“It appeared as if we’d all be killed like animals. But thanks to our God who protected us.”
These are the words of Martha, one of hundreds of Pakistani believers forced to flee their homes when a Muslim mob rampaged through the Christian area of Jaranwala, a city in Punjab, on 16 August 2023.
The extremists ransacked 27 churches as well as pastors’ houses, burned to ashes hundreds of Bibles, set fire to church furniture and stole anything of value.
The homes of more than 100 Christians were attacked. Around half of these were burned down, while others were looted and vandalised.
“We felt hopeless,” recalled Martha, whose home was plundered and burned.
Working closely with our project partners on the ground, Barnabas funded emergency aid for 172 families (around 1,032 individuals) worst affected by the violence.
We provided each family with a package of food staples, including wheat flour, rice, pulses, cooking oil and tea, as well as a hygiene kit made up of soap, toothpaste, toothbrushes, towels, washing powder, women’s sanitary pads and two plastic buckets and two mugs.
“Barnabas stood side by side with us”
We also replaced kitchen items lost in the destruction. Families received a set of three pans plus one for making the Pakistani flatbread roti, plates, bowls, cups, cutlery, kitchen knives, a jug with six plastic beakers and a plastic bucket with a lid for flour storage.
In phase two of the aid package, we will be providing each of the 172 families a second food package, clothing and winter bedding.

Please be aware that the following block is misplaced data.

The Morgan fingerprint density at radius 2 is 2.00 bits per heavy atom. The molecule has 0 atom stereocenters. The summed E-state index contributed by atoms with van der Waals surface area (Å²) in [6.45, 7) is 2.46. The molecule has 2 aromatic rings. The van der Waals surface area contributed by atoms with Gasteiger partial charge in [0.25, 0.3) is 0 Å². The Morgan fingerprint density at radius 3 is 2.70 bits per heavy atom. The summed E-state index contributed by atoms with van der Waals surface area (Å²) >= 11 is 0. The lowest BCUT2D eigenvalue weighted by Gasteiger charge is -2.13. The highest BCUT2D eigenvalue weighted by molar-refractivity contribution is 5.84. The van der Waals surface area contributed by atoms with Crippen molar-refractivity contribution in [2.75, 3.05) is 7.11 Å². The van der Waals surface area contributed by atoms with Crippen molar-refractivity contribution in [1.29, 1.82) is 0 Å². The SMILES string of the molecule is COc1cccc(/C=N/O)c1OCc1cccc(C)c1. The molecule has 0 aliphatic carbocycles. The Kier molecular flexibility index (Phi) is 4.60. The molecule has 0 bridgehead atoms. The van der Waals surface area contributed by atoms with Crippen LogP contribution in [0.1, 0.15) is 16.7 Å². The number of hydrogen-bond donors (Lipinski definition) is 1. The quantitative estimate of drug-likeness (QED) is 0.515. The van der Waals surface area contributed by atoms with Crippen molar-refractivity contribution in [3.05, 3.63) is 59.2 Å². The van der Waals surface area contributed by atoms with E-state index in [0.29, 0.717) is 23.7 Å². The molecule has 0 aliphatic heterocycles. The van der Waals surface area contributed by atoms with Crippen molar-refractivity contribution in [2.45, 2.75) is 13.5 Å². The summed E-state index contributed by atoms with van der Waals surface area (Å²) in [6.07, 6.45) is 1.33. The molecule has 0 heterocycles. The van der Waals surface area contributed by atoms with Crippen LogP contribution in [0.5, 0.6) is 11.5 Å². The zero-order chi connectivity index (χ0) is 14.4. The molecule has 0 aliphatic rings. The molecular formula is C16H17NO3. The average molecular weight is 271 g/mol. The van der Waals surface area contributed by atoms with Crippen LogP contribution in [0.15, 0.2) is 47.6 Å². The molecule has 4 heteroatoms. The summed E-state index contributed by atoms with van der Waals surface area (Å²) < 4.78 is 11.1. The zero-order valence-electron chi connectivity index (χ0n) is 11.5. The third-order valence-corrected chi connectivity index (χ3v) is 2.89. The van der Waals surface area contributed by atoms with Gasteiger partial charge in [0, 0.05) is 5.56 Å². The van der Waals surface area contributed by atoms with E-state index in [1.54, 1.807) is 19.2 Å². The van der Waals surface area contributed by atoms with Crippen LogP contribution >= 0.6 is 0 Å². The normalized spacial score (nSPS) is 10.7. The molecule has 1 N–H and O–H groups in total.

Martha thanked Barnabas for its support. “We highly appreciate that the relief team of Barnabas Aid stood side by side with us in our hard times and gave us hope and feelings that our big global family in Christ always cares for us.”
The rioting broke out after torn pages of the Quran were found in the street.
“I have never been exposed to such an extreme fear and mass life-threatening situation,” recalled Sunday school teacher Mrs Shazia.
The widowed mother-of-three added, “We had to run away to the fields to save our lives. Nobody was willing to provide us shelter.
“All the teachings of Lord Jesus Christ in the Gospels about the troubles of the Church in the last days flashed through my mind repeatedly.”
Returning to her community, Mrs Shazia found her home in ruins. All her books and materials she used to teach Sunday school were destroyed.
The mob – whom she describes as acting with savagery – took everything of value, including items belonging to her newly married son. “Nothing was spared,” she said.
Mrs Shazia was deeply touched by these gifts funded by the donations of Barnabas supporters.
“It’s not merely relief supplies,” she told us. “For me it is sharing of love which strengthened me and made me realise that God cares for us and provides for all our needs beyond our expectations.”
Project reference: 41-842 (Victims of Violence in Pakistan)